Written by Coran Lui

How to recognise and reframe imposter thoughts

11th July, 2023   •  

Have you ever found yourself doubting your own abilities, afraid of being found out as incapable or a fraud? 

Maybe you’ve heard a voice in your head saying, “You aren’t supposed to be here,” or “You’re not as capable as others think you are.” Imposter thoughts can be very draining, leaving us feeling inadequate and undeserving of our achievements.

These thoughts are much more common than we might realise. In fact, research finds that 70% of people (across all demographics) experience imposter thoughts. This shows that imposter thoughts are not a rare occurrence, but rather a common human feeling we experience in our pursuit of growth and success.

Imposter thoughts, or imposter syndrome, as it’s often called, is seen as a taboo topic in today’s society. It’s widely perceived as a disorder that needs to be overcome or cured. 

But what if we shift our perspective and see these imposter ideas in a different light?  What if we recognise that they might actually stem from good intentions and have potential benefits?

If you’ve ever struggled with imposter thoughts, or manage a team of individuals who do, this blog is for you. Continue reading to learn how we can reframe our mindset, and discover practical strategies to challenge these doubts and concerns.


What are imposter thoughts? 

Imposter thoughts can arise as a result of an internal conflict between having both soaring  ambitions and self-doubt.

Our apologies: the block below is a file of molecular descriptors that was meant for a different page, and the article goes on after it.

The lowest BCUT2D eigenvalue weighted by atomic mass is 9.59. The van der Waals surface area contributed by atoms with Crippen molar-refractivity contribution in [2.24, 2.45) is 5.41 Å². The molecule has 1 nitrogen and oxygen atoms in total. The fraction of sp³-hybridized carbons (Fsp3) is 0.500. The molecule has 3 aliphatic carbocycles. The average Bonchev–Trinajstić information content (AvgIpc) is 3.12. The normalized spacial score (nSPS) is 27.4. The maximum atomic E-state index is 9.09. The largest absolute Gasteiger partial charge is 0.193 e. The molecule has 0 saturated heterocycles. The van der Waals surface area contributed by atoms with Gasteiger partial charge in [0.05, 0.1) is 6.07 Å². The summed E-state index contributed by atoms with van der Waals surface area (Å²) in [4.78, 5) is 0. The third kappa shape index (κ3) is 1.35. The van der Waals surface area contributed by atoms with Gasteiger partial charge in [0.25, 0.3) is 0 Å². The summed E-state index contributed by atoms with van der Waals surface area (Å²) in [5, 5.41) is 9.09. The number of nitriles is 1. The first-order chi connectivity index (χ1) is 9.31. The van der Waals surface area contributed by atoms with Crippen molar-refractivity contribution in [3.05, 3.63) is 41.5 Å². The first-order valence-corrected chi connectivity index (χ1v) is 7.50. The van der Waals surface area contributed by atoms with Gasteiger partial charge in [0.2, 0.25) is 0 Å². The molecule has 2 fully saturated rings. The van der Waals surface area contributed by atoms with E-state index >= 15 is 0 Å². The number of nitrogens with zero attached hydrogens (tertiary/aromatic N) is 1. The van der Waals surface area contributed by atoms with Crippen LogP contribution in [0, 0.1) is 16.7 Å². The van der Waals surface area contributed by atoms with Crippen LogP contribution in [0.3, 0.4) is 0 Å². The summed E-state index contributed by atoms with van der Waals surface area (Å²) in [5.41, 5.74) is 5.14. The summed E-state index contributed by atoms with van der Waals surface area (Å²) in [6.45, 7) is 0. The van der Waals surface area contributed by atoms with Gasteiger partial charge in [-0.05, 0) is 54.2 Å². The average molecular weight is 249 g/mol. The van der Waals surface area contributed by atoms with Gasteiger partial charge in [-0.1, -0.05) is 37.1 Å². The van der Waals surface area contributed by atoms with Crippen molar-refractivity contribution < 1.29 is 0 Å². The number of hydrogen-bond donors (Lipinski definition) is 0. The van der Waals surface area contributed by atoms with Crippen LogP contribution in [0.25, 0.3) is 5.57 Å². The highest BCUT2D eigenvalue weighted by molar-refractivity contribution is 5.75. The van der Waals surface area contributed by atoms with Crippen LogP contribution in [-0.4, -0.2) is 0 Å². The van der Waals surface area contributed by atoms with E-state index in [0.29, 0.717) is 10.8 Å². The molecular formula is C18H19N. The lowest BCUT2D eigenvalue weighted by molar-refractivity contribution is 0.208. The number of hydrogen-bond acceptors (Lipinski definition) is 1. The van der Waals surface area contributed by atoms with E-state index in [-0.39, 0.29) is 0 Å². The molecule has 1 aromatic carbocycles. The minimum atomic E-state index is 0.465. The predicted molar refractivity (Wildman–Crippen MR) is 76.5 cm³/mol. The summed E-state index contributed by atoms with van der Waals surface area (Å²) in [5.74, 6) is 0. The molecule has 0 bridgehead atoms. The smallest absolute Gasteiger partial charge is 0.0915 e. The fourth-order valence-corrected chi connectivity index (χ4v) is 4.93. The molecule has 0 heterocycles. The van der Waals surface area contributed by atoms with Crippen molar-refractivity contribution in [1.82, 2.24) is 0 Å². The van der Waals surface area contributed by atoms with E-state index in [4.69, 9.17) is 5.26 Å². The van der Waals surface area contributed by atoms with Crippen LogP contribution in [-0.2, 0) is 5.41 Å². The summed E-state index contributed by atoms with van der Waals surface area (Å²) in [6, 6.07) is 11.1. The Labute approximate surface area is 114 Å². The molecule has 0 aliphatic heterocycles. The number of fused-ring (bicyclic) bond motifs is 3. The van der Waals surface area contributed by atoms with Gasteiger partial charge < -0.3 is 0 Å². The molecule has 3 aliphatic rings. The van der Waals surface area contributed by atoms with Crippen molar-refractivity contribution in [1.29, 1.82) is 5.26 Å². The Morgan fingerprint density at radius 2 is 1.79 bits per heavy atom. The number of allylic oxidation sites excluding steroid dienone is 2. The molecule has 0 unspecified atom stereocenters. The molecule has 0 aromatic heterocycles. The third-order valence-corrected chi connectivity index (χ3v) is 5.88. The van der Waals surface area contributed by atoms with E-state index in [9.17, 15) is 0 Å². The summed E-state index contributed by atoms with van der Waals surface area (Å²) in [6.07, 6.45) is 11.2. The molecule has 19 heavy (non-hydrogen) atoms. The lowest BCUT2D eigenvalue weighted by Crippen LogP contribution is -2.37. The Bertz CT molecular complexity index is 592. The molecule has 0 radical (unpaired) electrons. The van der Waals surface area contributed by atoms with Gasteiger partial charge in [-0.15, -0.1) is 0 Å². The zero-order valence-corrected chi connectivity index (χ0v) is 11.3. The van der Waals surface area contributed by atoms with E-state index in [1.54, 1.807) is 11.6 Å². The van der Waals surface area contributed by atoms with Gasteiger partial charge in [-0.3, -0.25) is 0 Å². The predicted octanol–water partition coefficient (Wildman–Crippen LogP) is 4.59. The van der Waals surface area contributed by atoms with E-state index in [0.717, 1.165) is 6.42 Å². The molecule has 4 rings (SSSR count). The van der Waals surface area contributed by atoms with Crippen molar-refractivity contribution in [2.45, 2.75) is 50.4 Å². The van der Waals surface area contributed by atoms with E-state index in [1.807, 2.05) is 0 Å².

On one hand, we have a genuine fundamental desire for growth and constant progress. While on the other hand, we become burdened with the worry that our achievements don’t match up with the evidence, and that our successes just happen to be from good luck. 

And this isn’t something new. 

Take Albert Einstein for example, an individual born over a century ago, who is synonymous with the term ‘genius’. He once revealed:

“The exaggerated esteem in which my lifework is held makes me very ill at ease. I feel compelled to think of myself as an involuntary swindler.” 

Even Einstein, despite his breakthrough contributions to science, experienced imposter thoughts. Nonetheless, he used them as a catalyst, to make new discoveries and transform our understanding of the universe.


How imposter thoughts manifest 

There are five main ‘imposter types’ that commonly occur. Take a moment to reflect on which type(s) you relate to the most.

Imposter types

Reading through this, you may be thinking… “how can we get rid of imposter thoughts then?”

If we take a step back, it’s clear that these thoughts actually stem from good intentions – from us wanting to be competent, successful and to contribute to the growth of our team and the business.

To help shift our perspective and challenge these imposter thoughts in a productive way, here is a three-step approach.


1. Be aware of common thinking traps

The challenge with imposter thoughts is that we can end up getting lost in our own self-talk, making it important to be aware of our internal dialogue so that we can factor it in when making judgements and decisions. 

One of the main ways imposter thoughts form is through cognitive distortions known as ‘thinking traps’, which you can see here:

Thinking traps index

It’s important to be mindful of our thought patterns, and catch ourselves when we instinctively react in a negative way. 

While these common thinking traps all have their unique characteristics, we can counter them through applying certain strategies. 

One of the ways we can effectively challenge imposter thoughts and empower ourselves to be more forward-thinking is to reframe how we interpret these thoughts.


2. How to reframe the way we interpret imposter thoughts

As renowned psychologist Martin Seligman once said: “while you can’t control your experiences, you can control your explanations”.